Rated 4 out of 5 by Big History - Could do better Firstly, I totally agree with Prof. Christian that this is a very important area of study. However in places this course is muddled and unhelpful. Therefore, I hope the prof. can revisit the course material and make some corrections. I am neither an astrophysicist, nor a geologist, nor a paleontologist not a historian, and I haven't time to research and correct all the weaknesses myself. Some reviewers are critical of the failure to cover things like the Higgs Boson or String Theory - but those are irrelevant. The mechanism of gravity does not need to be known, only the effect. As for String Theory, it is just that at the moment, a theory, it is far from established, and it hardly reveals any historical perspectives. Other reviewers complain about the 3-way repetition of preface-say it- summary, but I didn't find that as annoying as the desire to constantly make generalisations in a vain attempt to add value to a material that clearly isn't his. Although I was suprised by some of the repetition. At one point he says: "Let me give you an example. Here's an example, for example ...". I dreaded him talking about population 'millions', sounding like Fagin in Oliver Twist, but thankfully he got out of that habit after a while. I also dreaded hearing him mention "energy flows". Its at times like that that prof. Christian's lack of a hard scientific background shows. After all, what does that mean, exactly? Can you write an equation for it? Its just a nice wooly concept. It may be a helpful idea, but its not something to obsess over as if you've established some new scientific theorem. (It fails the two criteria of disprovability and abiltiy to predict). I felt the same about the "collective learning" concept. The prof. wants to say that the internet and its connectivity introduces a step change in the complexity - but then why not distinguish the creation of writing, then the printing press then the telephone as well? It is hard to see how the professor's "collective learning" is any different from "language" and that is a word that everyone can immediately understand. Its as if he's inventing new terms in a desperate attempt to give his study credence. And the thing is, everyone from Noam Chomsky to your local retailer can agree that the introduction of human language is a key milestone in this universe time span. I think the Summary Timeline at the end of the booklet needs pruning. Notably he ommits to put the invention of language in the timeline, one of the most significant events. Again too much focus on generalities at the expense of real knowledge. There are around 18 milestones from the Big Bang till HomoSapiens, then after that it is mostly normal human history which many people may already know. I feel that if this was done more clearly, then the end of the course, listeners could remember most of those fundamental 18 milestones, that describe how we got here. That's the kind of thing you want to explain to an inquisitive child. I will now list the areas in which this course is muddled and needs clarification. I will date events from After Big Bang (ABB) because then the relationships are more clear. 1. In the steps for the creation of our solar system, and the whole sense of geneology is lost. By geneology I mean, how many generations of solar systems could there have been in the 9B years before our solar system formed? In his timeline he shows the first start appearing 200m years ABB, then the first supernovae creating the elements we come from 2 billion years ABB. Then he has a gap of 7B years with nothing happening! I just wonder how many lifecycles of element producing stars could there be in that time? Well to produce our Earth, with heavy and useful elements like Silver and Lead and Uranium, you need a star that turns supernova. To get that you need one with a mass of 1.5 to 3 times that of our sun (a Huge Star) or larger (a Giant Star) but not too large or it will end in a black hole. The lifespan of element producing stars is about 2.5B to 3.5B years. Our solar system formed 9B years after the BB, and our advanced life appeared about 5B years after that, which is actually very quick, when you look at it. So either our solar system formed from one of the first stars after a gap of about 6.5B years, or it is formed later, from a star formed anytime in the first 6.5B years. The significance of this is that we are probably not the first generation of living creatures in the universe. There has been time for other solar systems to form, and still time for them to take 5B years to develop intelligent life like ours, before we even got here. There has even been time for their sun to become a red giant and destroy their entire solar system before we even got here. However, although we may not be first intelligent life in the universe, we are definitely here very near the beginning (of what will be a very long life). 2. In lecture 16 I found the description of Prokaryotes and Eukaryotes confusing. Perhaps the video version is better? Still, there could have been a diagram in the book. It would have been much simpler to say that Prokaryotes are unstructured, relatively homogeneous single cells, whereas Eukaryotes have internal struture, principally a nucleus (then add that they also contain mitochondria). Its one of the principal stages so we need to be clear about it. There is a lot of faffing about and talk about Darwin between lectures 10 and 16, which doesn't need to be so belaboured for a modern reader. In any case, putting the distinction between cells with and without a nucleus in lecture 16, rendered part of lecture 10 meaningless. 3. In Lecture 10 he names the 4 eons of the Earth, to which I have tried to add helpful description. The dates are from the start of our solar system, or 9B years ABB Hadean: 0.0B - 0.7B years (no life forms) Archaean: 0.7B - 2.0B years ((I think)=first life appears as single celled Prokaryotes) Proterozoic: 2.0B - 4.0B years (?) Phanerozoic: 4.0B - 4.5B years ((I think)=start of Cambrian i.e. multi-cellular animals found) So we are told of an entire 2B year period, the Proterozoic, with no indication of what it was about! Did they just stick a pin in the time line and give it a name? I think it is actually the period of the Eukaryotes, or when the single celled organisms gained a nucleus and mitochondria. If you list the eons in this way, with their corresponding biological progressions, it is suddenly very clear: the names of the eons correspond to the key complexity milestones we are identifying. 4. The invention of Fire could have got a mention. It was more than just a convenience. I read somewhere else that the cooking of food enables more complex chemicals to be created and digested, and that in turn may have allowed our brains and bodies to develop to a more advanced state. Is that true? I've no idea; I'm not the paid professor. 5. Instead of talking endlessly about "collective learning", it would have been nicer to just focus on the language question. For example, at what point did the physiology of our throats change to allow us to create the more complex sounds that the no other animals can produce? At some point, didn't our vocal chords migrate along the trachea? Also, taking cues from some of Chomsky's work, it would be nice to point out that a particular part of the brain developed to process language, that that language exists internally even when we aren't speaking, and that that genetic variation in one person must have somehow spread extremely widely. Also, in most people, the language learning component shuts down around puberty - which shows just how specialised and remarkable this evolutionary component is. Finally, the Professors peeks into the future are embarrassing. As other reviewers have mentioned, he knows his politically correct narratives, and again, it does seem like a struggle to add value. But if we are going to talk about the end of times, I'd have thought that a reflection on some of the fundamental, systemic, ideological battles that are going on, would be in order, and whatsmore wouldn't be telling people something they already know. For example, the conflict between the open, free society, and the closed theocratic one (Iran). Or the debate between small government and socialist central planning (causing the end of the USSR). Or the friction between the democratic capitalist model (USA), and the autocratic capitalist one (China). It would be worth reflecting that Democracy as we currently understand it (full suffrage), with all its attendant freedoms, has only been around for 100 years - a blink of the eye - whereas Islam has been a strong political movement for 1400 years. We need to disabuse ourselves of this impression of permanence, and realise that perhaps, these freedoms and rights we currently enjoy in the West, will be just a brief honeymoon in the history of human society. Alternatively we can just bring out all the old tropes as the Professor does, about Global Warming (sorry, Climate Change) and Nuclear War (but we only make caring noises; we don't do anything about Iran going nuclear). God give me strength. That's enough for now. I hope Prof. Christian, or anyone in fact, can be encouraged to revisit this subject, clarify and re-organise it, and re-release the course. July 29, 2015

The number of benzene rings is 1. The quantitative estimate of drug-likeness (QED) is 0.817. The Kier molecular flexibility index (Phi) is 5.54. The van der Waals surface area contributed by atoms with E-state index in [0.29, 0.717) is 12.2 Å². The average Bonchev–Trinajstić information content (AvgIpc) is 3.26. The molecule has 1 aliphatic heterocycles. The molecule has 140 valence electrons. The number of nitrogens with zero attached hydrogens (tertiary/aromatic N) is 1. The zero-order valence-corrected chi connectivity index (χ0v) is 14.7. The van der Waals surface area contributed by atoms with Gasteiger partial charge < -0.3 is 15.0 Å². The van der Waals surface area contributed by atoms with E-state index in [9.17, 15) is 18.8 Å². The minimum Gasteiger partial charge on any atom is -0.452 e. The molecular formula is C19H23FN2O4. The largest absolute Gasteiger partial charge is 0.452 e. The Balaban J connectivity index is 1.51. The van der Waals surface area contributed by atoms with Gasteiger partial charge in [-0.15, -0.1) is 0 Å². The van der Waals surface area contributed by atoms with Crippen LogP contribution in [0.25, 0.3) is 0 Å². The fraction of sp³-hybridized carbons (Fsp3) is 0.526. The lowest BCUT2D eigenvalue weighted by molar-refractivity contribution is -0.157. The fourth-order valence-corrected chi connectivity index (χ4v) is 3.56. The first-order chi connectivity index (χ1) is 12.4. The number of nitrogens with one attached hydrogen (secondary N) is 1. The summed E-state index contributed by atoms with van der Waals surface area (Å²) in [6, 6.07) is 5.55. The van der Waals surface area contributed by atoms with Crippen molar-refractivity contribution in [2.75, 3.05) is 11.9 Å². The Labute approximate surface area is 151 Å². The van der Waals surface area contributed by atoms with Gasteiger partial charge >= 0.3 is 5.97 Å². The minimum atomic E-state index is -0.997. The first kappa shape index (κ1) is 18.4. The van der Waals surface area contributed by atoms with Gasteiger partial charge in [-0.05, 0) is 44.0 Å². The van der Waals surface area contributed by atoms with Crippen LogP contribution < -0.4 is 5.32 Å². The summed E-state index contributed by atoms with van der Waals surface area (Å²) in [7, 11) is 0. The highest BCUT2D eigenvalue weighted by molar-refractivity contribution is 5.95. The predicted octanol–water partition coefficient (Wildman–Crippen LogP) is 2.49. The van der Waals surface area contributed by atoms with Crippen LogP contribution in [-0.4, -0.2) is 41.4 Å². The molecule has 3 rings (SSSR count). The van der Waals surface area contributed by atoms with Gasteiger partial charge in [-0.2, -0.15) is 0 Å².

Rated 1 out of 5 by Disappointing and dull For the past six months, I have sat through these lectures. I wanted to like this course. Indeed, this type of course is just the type of material that I have been developing and teaching: an integrated approach to the sciences. In the end, however, I simply cannot recommend this to others. First, David Christian's lecture style is dull dull dull. Every lecture felt interminable. I told myself they were only 30 minutes. I bribed myself to finish. And, yet, I still would pause as my mind wandered. Second, he would regularly say, "This is what we are going to do" and then a few minutes later having asserted something, he would say, "as we have seen . . ." Third, many times, he would present some data and say, "this data is tentative" and then later rely on this data to make some conclusion that seemed speculative at best, and still later rely on it to bolster his argument. I did buy his book. Maybe it will be better. We need this kind of integrated approach. For my money, I would suggest Hazen's Joy of Science course over this one. July 28, 2015